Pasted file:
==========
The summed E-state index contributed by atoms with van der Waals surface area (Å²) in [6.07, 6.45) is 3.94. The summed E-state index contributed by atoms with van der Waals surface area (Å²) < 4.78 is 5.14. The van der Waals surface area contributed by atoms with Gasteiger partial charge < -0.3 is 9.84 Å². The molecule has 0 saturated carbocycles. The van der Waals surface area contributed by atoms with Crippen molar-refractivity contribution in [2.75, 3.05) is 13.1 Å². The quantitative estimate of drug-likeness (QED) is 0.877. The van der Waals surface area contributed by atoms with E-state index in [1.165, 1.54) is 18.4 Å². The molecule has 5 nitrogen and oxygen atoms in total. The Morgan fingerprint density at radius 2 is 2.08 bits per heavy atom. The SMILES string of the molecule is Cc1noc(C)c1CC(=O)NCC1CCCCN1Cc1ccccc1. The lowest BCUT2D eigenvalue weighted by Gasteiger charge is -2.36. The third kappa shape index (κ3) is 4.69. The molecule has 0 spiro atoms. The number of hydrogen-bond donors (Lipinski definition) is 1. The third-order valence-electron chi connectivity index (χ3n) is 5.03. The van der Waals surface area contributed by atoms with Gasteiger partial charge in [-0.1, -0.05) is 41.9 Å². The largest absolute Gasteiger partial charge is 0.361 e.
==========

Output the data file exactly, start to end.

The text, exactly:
The summed E-state index contributed by atoms with van der Waals surface area (Å²) in [6.07, 6.45) is 3.94. The summed E-state index contributed by atoms with van der Waals surface area (Å²) < 4.78 is 5.14. The van der Waals surface area contributed by atoms with Gasteiger partial charge < -0.3 is 9.84 Å². The molecule has 0 saturated carbocycles. The van der Waals surface area contributed by atoms with Crippen molar-refractivity contribution in [2.75, 3.05) is 13.1 Å². The quantitative estimate of drug-likeness (QED) is 0.877. The van der Waals surface area contributed by atoms with E-state index in [1.165, 1.54) is 18.4 Å². The molecule has 5 nitrogen and oxygen atoms in total. The Morgan fingerprint density at radius 2 is 2.08 bits per heavy atom. The SMILES string of the molecule is Cc1noc(C)c1CC(=O)NCC1CCCCN1Cc1ccccc1. The lowest BCUT2D eigenvalue weighted by Gasteiger charge is -2.36. The third kappa shape index (κ3) is 4.69. The molecule has 0 spiro atoms. The number of hydrogen-bond donors (Lipinski definition) is 1. The third-order valence-electron chi connectivity index (χ3n) is 5.03. The van der Waals surface area contributed by atoms with Gasteiger partial charge in [-0.1, -0.05) is 41.9 Å². The largest absolute Gasteiger partial charge is 0.361 e.